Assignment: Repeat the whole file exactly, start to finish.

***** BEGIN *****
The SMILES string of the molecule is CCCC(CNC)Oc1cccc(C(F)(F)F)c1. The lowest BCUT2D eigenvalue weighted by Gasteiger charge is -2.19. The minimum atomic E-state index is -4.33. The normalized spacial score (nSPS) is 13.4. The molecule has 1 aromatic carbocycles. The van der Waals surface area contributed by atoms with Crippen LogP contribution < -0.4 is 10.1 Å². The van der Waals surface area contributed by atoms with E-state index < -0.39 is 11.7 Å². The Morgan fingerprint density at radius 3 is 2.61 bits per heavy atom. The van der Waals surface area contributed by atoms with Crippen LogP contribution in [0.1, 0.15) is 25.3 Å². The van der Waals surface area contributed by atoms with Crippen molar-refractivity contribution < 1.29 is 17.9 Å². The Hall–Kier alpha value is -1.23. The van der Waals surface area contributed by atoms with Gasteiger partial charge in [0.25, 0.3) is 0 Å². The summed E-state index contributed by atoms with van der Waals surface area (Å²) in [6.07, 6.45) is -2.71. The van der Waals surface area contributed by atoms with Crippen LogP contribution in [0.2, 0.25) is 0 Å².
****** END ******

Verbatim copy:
The SMILES string of the molecule is CCCC(CNC)Oc1cccc(C(F)(F)F)c1. The lowest BCUT2D eigenvalue weighted by Gasteiger charge is -2.19. The minimum atomic E-state index is -4.33. The normalized spacial score (nSPS) is 13.4. The molecule has 1 aromatic carbocycles. The van der Waals surface area contributed by atoms with Crippen LogP contribution < -0.4 is 10.1 Å². The van der Waals surface area contributed by atoms with E-state index < -0.39 is 11.7 Å². The Morgan fingerprint density at radius 3 is 2.61 bits per heavy atom. The van der Waals surface area contributed by atoms with Crippen LogP contribution in [0.1, 0.15) is 25.3 Å². The van der Waals surface area contributed by atoms with Crippen molar-refractivity contribution < 1.29 is 17.9 Å². The Hall–Kier alpha value is -1.23. The van der Waals surface area contributed by atoms with Gasteiger partial charge in [0.25, 0.3) is 0 Å². The summed E-state index contributed by atoms with van der Waals surface area (Å²) in [6.07, 6.45) is -2.71. The van der Waals surface area contributed by atoms with Crippen LogP contribution in [0.2, 0.25) is 0 Å².